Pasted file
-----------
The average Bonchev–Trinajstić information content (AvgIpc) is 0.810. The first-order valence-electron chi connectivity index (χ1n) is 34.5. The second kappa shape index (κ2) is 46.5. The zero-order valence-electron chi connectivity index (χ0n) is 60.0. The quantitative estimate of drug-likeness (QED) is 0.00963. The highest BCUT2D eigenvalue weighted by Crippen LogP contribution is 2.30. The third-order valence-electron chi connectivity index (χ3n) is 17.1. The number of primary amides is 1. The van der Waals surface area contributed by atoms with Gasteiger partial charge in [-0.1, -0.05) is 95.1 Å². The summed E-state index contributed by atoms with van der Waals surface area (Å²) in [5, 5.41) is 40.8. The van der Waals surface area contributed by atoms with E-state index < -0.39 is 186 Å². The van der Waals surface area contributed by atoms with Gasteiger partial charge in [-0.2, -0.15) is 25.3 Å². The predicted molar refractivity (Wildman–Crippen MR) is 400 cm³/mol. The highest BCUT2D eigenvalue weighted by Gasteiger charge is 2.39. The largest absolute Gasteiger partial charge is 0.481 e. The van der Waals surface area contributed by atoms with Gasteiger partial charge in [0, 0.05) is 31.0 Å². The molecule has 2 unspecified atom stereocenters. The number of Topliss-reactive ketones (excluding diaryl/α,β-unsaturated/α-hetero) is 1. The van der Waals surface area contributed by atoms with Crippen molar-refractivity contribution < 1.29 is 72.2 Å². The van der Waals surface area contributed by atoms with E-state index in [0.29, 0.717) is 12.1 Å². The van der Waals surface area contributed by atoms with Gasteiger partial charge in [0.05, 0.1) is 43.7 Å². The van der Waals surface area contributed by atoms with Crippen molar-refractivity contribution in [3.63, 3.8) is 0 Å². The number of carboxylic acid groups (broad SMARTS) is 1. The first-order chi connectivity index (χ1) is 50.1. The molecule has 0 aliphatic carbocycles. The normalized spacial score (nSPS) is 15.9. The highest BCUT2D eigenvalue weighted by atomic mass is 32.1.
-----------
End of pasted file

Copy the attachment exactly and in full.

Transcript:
The average Bonchev–Trinajstić information content (AvgIpc) is 0.810. The first-order valence-electron chi connectivity index (χ1n) is 34.5. The second kappa shape index (κ2) is 46.5. The zero-order valence-electron chi connectivity index (χ0n) is 60.0. The quantitative estimate of drug-likeness (QED) is 0.00963. The highest BCUT2D eigenvalue weighted by Crippen LogP contribution is 2.30. The third-order valence-electron chi connectivity index (χ3n) is 17.1. The number of primary amides is 1. The van der Waals surface area contributed by atoms with Gasteiger partial charge in [-0.1, -0.05) is 95.1 Å². The summed E-state index contributed by atoms with van der Waals surface area (Å²) in [5, 5.41) is 40.8. The van der Waals surface area contributed by atoms with E-state index < -0.39 is 186 Å². The van der Waals surface area contributed by atoms with Gasteiger partial charge in [-0.2, -0.15) is 25.3 Å². The predicted molar refractivity (Wildman–Crippen MR) is 400 cm³/mol. The highest BCUT2D eigenvalue weighted by Gasteiger charge is 2.39. The largest absolute Gasteiger partial charge is 0.481 e. The van der Waals surface area contributed by atoms with Gasteiger partial charge in [0, 0.05) is 31.0 Å². The molecule has 2 unspecified atom stereocenters. The number of Topliss-reactive ketones (excluding diaryl/α,β-unsaturated/α-hetero) is 1. The van der Waals surface area contributed by atoms with Crippen molar-refractivity contribution < 1.29 is 72.2 Å². The van der Waals surface area contributed by atoms with E-state index in [0.29, 0.717) is 12.1 Å². The van der Waals surface area contributed by atoms with Gasteiger partial charge in [0.05, 0.1) is 43.7 Å². The van der Waals surface area contributed by atoms with Crippen molar-refractivity contribution in [3.63, 3.8) is 0 Å². The number of carboxylic acid groups (broad SMARTS) is 1. The first-order chi connectivity index (χ1) is 50.1. The molecule has 0 aliphatic carbocycles. The normalized spacial score (nSPS) is 15.9. The highest BCUT2D eigenvalue weighted by atomic mass is 32.1.